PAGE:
Art is about taking risks. Join us as we become the first artist-museum team to launch a sculptural satellite into space.
A couple of years ago, contemporary artist Trevor Paglen approached the Nevada Museum of Art with a bold idea: launch the first satellite into space that would exist purely as an artistic gesture. The Museum knew that his radical vision -- Orbital Reflector -- could help to change the way we see our place in the world. Orbital Reflector is a satellite that will have no commercial, military, or scientific purpose. Instead, it will be a public sculpture, visible from the ground without a telescope -- a satellite that belongs to everyone.
Why does it matter?
Art gives us a reason -- gives us permission -- to look at something deeply. An artwork that pushes the boundaries of what we traditionally think of as "art" challenges the way we engage with the world. Orbital Reflector encourages all of us to look up at the night sky with a renewed sense of wonder, to consider our place in the universe, and to re-imagine how we live together on this planet. It prompts us to ask the big questions. Who are we? Where did we come from? Where are we going? What are we doing to the shared world in which we live?
How will it work?
Orbital Reflector is packed inside of a small (3U) satellite called a CubeSat that will be launched into space aboard a SpaceX Falcon 9 rocket, anticipated for early 2018. Once in low Earth orbit, at approximately 350 miles (575 km) from Earth's surface, a 100-foot-long diamond-shaped balloon will deploy from the CubeSat. The balloon will reflect sunlight back to Earth, making the satellite visible to the naked eye. It will remain in space for approximately two months.
How can I find it?
We are partnering with the sky-watching app Star Walk 2 to ping you when Orbital Reflector passes your location (it will orbit the planet several times a day). You can also see the satellite's flight data from our website, orbitalreflector.com.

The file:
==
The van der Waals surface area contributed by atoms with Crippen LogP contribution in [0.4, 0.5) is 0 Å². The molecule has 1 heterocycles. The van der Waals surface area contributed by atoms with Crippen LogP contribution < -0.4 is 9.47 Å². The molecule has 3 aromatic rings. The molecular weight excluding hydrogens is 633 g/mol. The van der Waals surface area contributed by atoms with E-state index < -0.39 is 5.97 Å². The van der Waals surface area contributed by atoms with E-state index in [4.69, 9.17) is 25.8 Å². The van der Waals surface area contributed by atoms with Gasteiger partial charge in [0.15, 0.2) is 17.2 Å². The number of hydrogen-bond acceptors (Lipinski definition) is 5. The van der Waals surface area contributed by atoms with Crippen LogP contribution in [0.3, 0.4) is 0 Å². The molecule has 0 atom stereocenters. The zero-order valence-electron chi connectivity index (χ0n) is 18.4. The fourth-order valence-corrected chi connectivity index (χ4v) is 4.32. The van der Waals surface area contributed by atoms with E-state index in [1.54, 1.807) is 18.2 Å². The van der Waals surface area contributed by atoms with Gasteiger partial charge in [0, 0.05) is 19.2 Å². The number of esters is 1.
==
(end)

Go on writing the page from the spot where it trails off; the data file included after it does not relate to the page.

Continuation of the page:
Why a diamond shape?
Orbital Reflector is a neo-minimalist sculpture, inspired by an alternative history of spaceflight that includes early Russian avant-gardists and forgotten NASA experiments. It is a work of aerospace engineering for aerospace engineering's sake.
The design has shifted from a sphere to a diamond throughout the course of development. Once we started working with aerospace engineers to build a flight-worthy spacecraft, physics played a pivotal role. The diamond shape Paglen created will be bigger, brighter, and better in flight than a sphere.
About Trevor Paglen
Trevor Paglen is an American artist whose work deliberately blurs lines between science, contemporary art, journalism, geography, and other disciplines to construct unfamiliar yet meticulously researched ways to see and interpret the world. Best known for his documentation and critique of surveillance in the twenty-ﬁrst century, his current work with artificial intelligence and machine vision -- and his push into outer space -- is redefining the future of art practice.
The artist has long contemplated and engaged with the history and geography of satellites -- and the politics surrounding them. He has spent significant time photographing classified satellites and other objects in orbit.
In 2012, Paglen launched The Last Pictures, an ultra-archival disc of human history told through one-hundred images the artist curated. The disc is mounted to a communications satellite that is in geosynchronous orbit as we speak. While working on The Last Pictures with MIT scientists, Paglen imagined building his own satellite, one with no other function or purpose beyond being the art object itself.